After they're involved in a hit-and-run with a young girl late at night, Tun (Ananda Everingham) and his girlfriend Jane (Natthaweeranuch Thongmee) begin finding mysterious white shadows and what appear to be unknown faces in their photographs. Along with some health problems, they begin experiencing the paranormal because of their grisly mistake.
This Thai blockbuster was remade in Hollywood in 2008—it was also remade in Hindi, under the name Click.
This pop culture icon was directed by Hideo Nakata and released in 1998. It was adapted from the novel Ring by Koji Suzuki, which in turn draws from the Japanese folk tale Bancho Sarayashiki. Reiko Asakawa (Nanako Matsushima) is investigating a cursed videotape that apparently kills viewers seven days after they watch it. Her niece Tomoko (Yuko Takeuchi) and three of her friends all died mysteriously at the same time shortly after visiting a remote cabin. Reiko goes to the cabin and finds an unmarked videotape. After viewing it, she discovers that she only has a week to crack the case and save her own life.
After several terrible murders, a house in Nerima, Tokyo is cursed. Whoever enters it is consumed by it, and the curse then spreads to the place in which they die. The film follows a nonlinear narrative featuring several different families who have lived in the house and suffered the consequences of the curse.
The film, written and directed by Takashi Shimizu, premiered at the Screamfest Film Festival in October 2002 and the American remake, The Grudge, was released in 2004.
Also known as Seeing Ghosts, this film follows Wong Kar Mun (Angelica Lee) who, blind since the age of 2, has finally received an eye cornea transplant after finding a donor. Initially, she is ecstatic to have her sight restored, but becomes troubled when she begins seeing mysterious figures that foretell gruesome deaths. Apparently, using the eyes of the dead has consequences.
The film was released in Hong Kong on May 9, 2009. There are three remakes: a Tamil version called Adhu (2004), a Hindi version called Naina (2005) and a Hollywood version called The Eye (2008) which starred Jessica Alba.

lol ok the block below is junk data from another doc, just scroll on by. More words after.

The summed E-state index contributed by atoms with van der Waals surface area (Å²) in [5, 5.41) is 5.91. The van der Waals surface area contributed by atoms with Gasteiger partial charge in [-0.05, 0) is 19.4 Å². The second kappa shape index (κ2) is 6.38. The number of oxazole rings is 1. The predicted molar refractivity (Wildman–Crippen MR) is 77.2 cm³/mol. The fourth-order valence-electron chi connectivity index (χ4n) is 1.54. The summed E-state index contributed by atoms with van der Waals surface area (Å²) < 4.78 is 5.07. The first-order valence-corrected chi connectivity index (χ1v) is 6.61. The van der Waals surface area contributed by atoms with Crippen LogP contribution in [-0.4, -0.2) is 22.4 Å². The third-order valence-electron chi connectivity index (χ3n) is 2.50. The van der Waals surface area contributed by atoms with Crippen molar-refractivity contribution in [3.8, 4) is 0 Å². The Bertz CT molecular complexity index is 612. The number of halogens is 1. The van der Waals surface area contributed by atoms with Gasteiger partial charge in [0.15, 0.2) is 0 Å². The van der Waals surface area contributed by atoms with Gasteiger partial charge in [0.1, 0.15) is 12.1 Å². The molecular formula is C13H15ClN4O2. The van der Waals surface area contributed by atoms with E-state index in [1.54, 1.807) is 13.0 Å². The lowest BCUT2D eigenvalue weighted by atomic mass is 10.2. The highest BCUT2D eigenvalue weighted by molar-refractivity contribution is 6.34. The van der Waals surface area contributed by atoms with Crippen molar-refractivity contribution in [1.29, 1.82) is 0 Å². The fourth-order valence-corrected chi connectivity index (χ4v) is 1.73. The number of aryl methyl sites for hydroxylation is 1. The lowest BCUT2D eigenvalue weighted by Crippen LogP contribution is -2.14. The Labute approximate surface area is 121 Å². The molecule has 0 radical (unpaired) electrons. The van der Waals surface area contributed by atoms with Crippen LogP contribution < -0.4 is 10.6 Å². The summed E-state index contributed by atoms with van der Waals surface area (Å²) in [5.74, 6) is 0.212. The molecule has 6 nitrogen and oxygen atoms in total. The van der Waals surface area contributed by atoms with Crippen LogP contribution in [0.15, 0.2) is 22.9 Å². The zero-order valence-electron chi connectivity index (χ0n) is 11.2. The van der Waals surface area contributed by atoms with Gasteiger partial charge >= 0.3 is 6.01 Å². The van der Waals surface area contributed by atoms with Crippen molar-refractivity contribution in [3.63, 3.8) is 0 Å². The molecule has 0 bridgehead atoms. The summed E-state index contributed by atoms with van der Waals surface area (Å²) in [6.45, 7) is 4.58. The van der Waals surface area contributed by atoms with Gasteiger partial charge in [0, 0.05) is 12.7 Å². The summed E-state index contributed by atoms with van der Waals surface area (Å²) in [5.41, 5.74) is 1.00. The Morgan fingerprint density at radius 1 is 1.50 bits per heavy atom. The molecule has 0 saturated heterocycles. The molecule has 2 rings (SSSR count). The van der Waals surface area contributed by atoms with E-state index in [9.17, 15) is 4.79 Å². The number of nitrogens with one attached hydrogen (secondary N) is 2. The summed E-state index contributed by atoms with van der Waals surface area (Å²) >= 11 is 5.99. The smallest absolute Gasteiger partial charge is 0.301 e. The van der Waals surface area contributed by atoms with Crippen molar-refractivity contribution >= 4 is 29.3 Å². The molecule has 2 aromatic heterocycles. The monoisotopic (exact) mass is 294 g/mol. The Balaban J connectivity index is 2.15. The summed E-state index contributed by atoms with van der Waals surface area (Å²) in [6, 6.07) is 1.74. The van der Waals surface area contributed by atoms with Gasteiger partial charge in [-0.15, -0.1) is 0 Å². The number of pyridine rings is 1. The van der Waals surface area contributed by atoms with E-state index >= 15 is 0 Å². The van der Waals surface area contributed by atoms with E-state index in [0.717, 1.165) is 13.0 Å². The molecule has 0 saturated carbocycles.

This South Korean film follows a National Intelligence Service (NIS) agent named Kim Soo-hyun (Lee Byung-hun) who craves revenge against the serial killer after the man brutally murders his fiancee. He does so by capturing and releasing the killer again and again, after implanting him with a police transmitter.
The film was released on August 12, 2010. It's been screened at several international film festivals, including the 2011 Sundance Film Festival, the Fantasporto Film Festival, the Toronto International Film Festival, the Sitges Film Festival, the San Sebastian Film Festival, and the London Korean Film Festival.
This South Korean film is inspired by a Joseon Dynasty folktale known as Janghwa Hongryeon jeon, which has been adapted into film several times previously. The plot focuses on two sisters who have recently returned from a stay in a mental institution, only to face disturbing events involving their stepmother and the ghosts haunted their house, all connected to the family's dark past. The film, directed by Kim Jee-woon, won Best Picture at the 2004 Fantasporto Film Festival. It is both the highest grossing Korean horror film and the first to be screened in American theaters. A Hollywood remake called The Uninvited was released in 2009, but it received largely negative reviews and apparently isn't a patch on the original film.